Extreme weather and changing climate a growing risk to re/insurers

by Artemis on September 26, 2012

A stormy future lies ahead for U.S. property and casualty re/insurers according to a new report from Ceres, a nonprofit group advocating for sustainability leadership from businesses and investors. The report suggests worsening weather in a warming world poses a growing risk to the financial stability of insurance and reinsurance companies, and this has broad ramifications for the wider economy and society as a whole.

The report titled ‘Stormy Future for U.S. Property and Casualty Insurers: The Growing Costs and Risks of Extreme Weather Events’ outlines a proactive approach that insurers, reinsurers, regulators and investors can take to address the risks of a changing climate. Scientific evidence suggests that the changing climate is contributing to variations in weather patterns, stronger climate extremes, more violent storms, more frequent heat and drought events as well as more extreme precipitation events as well. The increasing intensity and frequency of these events will clearly hit the insurance and reinsurance industry hard so it is imperative that the industry is prepared.

“The report makes clear that extreme weather losses are escalating and pose enormous challenges for U.S. insurers that they should pay far more attention to,” said Mindy Lubber, president of Ceres. “A small number of insurers have stepped to the plate in mobilizing a response to this global threat, but far broader engagement and action from the industry is needed.”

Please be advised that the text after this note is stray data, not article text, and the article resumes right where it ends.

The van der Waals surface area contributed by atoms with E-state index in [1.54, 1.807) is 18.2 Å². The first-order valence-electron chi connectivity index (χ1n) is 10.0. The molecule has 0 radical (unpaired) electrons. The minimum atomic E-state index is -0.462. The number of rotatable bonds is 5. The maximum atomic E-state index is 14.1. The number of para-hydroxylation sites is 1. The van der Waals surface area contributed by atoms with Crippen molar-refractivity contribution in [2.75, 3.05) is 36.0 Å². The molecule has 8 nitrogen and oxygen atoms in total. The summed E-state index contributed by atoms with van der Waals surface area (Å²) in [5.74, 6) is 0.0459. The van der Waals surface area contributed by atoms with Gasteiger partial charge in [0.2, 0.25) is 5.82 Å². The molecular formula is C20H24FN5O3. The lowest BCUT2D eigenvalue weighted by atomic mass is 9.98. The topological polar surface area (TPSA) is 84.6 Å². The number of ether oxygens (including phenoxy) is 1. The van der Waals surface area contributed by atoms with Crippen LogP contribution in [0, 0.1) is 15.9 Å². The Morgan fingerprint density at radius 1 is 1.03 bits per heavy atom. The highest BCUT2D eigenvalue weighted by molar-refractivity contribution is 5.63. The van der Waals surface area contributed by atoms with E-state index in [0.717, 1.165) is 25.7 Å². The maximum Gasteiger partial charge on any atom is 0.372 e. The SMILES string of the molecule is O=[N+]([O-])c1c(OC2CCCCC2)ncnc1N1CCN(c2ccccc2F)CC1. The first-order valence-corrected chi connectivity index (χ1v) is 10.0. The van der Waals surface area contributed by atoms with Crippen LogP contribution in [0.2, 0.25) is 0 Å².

“Insurance is the first line of defense against extreme weather losses, but climate change is a game-changer for the models that insurers have long relied on,” said Washington State Insurance Commissioner Mike Kreidler, who wrote the report foreword. “Companies will need to adapt if insurance is to remain available and affordable.”

The report recommends that insurance and reinsurance companies improve the way they evaluate and price the changing weather risks in their underwriting process. They advocate achieving this through development and use of more robust research and development of new catastrophe models which better reflect the latest science on weather extremes. They also note that insurers and reinsurers need to exert pressure on where and how buildings and infrastructure are built to help reduce vulnerability and exposures and also lobby for government policies which work towards cleaner energy and reduction of carbon emissions.

Of course the other angle which the report does not cover is whether the traditional insurance and reinsurance market will be able to assume the growing weather and climate risks, how these risks should be transferred and the likely growing requirement for the capital markets to shoulder a portion of the risks, as they do today through instruments such as catastrophe bonds, investor backed collateralized reinsurers and other methods. As the risks grow, exposures increase and re/insurers alone lack the capital to underwrite the growing climate and weather risks, the capital markets are a vital piece of the risk transfer chain and their involvement in discussions around weather and climate risks is growing in importance.

You can access the full report from Ceres via their website.

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